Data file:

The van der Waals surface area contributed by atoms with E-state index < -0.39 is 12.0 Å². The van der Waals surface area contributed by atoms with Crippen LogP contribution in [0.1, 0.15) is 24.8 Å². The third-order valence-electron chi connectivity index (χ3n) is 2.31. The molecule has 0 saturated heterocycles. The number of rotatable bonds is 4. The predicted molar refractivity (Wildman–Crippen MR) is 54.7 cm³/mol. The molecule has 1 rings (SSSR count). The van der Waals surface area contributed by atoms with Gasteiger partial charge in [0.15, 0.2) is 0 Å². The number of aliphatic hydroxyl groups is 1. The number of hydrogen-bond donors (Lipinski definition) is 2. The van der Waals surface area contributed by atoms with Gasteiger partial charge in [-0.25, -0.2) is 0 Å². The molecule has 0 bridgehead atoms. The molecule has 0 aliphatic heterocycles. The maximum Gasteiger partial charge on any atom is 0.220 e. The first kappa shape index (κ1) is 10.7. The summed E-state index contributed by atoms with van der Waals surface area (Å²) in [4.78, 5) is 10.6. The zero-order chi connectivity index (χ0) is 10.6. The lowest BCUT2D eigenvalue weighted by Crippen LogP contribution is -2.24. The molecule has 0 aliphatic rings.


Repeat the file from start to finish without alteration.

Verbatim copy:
The van der Waals surface area contributed by atoms with E-state index < -0.39 is 12.0 Å². The van der Waals surface area contributed by atoms with Crippen LogP contribution in [0.1, 0.15) is 24.8 Å². The third-order valence-electron chi connectivity index (χ3n) is 2.31. The molecule has 0 saturated heterocycles. The number of rotatable bonds is 4. The predicted molar refractivity (Wildman–Crippen MR) is 54.7 cm³/mol. The molecule has 1 rings (SSSR count). The van der Waals surface area contributed by atoms with Gasteiger partial charge in [0.15, 0.2) is 0 Å². The number of aliphatic hydroxyl groups is 1. The number of hydrogen-bond donors (Lipinski definition) is 2. The van der Waals surface area contributed by atoms with Gasteiger partial charge in [-0.25, -0.2) is 0 Å². The molecule has 0 bridgehead atoms. The molecule has 0 aliphatic heterocycles. The maximum Gasteiger partial charge on any atom is 0.220 e. The first kappa shape index (κ1) is 10.7. The summed E-state index contributed by atoms with van der Waals surface area (Å²) in [4.78, 5) is 10.6. The zero-order chi connectivity index (χ0) is 10.6. The lowest BCUT2D eigenvalue weighted by Crippen LogP contribution is -2.24. The molecule has 0 aliphatic rings.